No but autistic Natasha though, ‘I don’t see how that’s a party?’, has spent so much time working out other people that she’s become an expert at it, stims through fighting and ballet, can adopt other personas so easily because she’s learnt to communicate by mimicking.
Autistic Natasha discussing her autism with Bruce, who is also autistic, and convincing him that it is in no way a weakness.
Had a 24 hour stopover in Kathmandu, Nepal, where I visited the Pashupatinath Hindu Temple. The temple is popular with tourists, and the resident priests have become experts at ‘casually’ positioning themselves in oh-so-photographical arrangements. They then collect donations in exchange for 'authentic’ photographs. Motives aside, they do a beautiful job, and the scenes they create seem worthy of a Hollywood art director.
“I’m a consultant, but the clock’s ticking down until retirement. You get 35 years of recognition for doing something, and you see that coming to an end, and it forces you to think about your legacy. I’ll miss the constant feeling of solving problems and adding value. I get that feeling from my family, of course, but I worry about falling out of my routines. I’m afraid I’ll revert back to my twenties, when I was reading a lot but not doing very much. My wife is planning all sorts of hobbies to keep me busy. She intends for me to become an expert at cooking and gardening.”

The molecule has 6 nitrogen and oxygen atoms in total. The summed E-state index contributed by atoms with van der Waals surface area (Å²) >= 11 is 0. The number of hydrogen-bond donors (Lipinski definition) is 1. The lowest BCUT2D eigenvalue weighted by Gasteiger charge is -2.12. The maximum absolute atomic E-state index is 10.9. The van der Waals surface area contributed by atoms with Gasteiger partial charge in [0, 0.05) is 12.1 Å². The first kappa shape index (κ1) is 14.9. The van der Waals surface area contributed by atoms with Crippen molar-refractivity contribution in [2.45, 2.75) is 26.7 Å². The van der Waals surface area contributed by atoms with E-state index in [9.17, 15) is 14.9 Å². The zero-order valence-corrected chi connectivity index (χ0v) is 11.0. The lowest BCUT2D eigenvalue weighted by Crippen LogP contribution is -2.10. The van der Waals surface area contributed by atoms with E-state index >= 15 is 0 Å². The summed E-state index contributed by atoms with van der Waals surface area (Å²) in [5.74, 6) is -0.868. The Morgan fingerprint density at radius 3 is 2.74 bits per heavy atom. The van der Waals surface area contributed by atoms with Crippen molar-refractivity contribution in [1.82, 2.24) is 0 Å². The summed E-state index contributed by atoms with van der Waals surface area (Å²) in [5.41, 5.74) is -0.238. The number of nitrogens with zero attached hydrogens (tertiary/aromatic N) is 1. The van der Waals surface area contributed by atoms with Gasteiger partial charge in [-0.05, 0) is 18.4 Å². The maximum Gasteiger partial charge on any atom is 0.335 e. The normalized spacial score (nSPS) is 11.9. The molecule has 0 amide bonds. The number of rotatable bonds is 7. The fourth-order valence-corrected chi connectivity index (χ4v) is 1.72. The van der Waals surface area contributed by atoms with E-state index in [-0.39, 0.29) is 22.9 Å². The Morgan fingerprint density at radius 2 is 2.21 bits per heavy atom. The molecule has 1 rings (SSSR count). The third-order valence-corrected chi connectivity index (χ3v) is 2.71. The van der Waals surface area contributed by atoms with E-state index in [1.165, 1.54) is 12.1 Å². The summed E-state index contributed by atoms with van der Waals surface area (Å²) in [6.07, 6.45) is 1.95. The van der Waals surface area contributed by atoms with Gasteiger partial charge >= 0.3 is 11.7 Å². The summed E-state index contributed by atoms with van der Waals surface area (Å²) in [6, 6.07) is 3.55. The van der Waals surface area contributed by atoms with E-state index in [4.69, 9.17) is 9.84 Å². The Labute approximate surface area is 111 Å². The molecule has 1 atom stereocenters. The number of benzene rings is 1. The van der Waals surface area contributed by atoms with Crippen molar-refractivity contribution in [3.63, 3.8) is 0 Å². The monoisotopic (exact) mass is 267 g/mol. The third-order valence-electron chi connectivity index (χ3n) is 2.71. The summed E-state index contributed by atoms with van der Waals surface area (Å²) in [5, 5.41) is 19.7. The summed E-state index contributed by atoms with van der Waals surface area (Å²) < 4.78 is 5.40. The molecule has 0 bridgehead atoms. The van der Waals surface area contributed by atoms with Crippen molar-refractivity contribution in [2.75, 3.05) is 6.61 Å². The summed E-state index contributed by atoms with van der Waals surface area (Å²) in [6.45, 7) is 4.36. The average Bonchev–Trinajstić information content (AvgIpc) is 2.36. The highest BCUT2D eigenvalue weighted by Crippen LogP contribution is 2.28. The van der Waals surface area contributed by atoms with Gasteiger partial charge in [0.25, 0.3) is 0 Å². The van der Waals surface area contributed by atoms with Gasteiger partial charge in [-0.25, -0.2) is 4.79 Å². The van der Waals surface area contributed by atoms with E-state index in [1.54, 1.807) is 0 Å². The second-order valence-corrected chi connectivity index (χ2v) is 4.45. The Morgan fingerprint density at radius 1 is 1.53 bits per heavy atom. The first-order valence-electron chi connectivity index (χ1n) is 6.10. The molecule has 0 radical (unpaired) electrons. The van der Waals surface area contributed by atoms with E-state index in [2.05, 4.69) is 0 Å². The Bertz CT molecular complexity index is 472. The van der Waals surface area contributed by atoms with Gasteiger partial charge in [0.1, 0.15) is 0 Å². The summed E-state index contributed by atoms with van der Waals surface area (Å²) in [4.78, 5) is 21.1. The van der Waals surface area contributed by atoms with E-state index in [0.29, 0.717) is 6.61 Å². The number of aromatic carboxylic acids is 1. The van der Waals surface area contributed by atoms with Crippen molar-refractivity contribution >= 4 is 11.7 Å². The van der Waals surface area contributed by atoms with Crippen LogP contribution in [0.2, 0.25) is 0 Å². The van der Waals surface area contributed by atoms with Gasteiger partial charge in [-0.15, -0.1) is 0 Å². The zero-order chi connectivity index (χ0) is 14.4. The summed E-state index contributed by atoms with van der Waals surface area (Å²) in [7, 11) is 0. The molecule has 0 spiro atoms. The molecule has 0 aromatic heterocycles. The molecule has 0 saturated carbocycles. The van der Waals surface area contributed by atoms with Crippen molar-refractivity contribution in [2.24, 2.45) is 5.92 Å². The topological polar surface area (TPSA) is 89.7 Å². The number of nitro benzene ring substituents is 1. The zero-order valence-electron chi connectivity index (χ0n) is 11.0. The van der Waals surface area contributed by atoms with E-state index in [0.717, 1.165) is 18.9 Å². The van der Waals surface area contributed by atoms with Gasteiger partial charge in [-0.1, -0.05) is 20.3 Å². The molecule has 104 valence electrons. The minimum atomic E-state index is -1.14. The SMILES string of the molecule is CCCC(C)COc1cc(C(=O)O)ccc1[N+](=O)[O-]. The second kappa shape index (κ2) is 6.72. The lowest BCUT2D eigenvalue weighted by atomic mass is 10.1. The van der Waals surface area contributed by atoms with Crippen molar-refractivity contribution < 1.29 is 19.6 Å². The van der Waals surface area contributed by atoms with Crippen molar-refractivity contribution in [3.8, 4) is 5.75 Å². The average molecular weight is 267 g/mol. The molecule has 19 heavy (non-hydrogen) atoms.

Watercolour paints have a fantastic way of capturing vital energy and ghostly shades
of color that no other medium can, and Tilen Ti, an artist in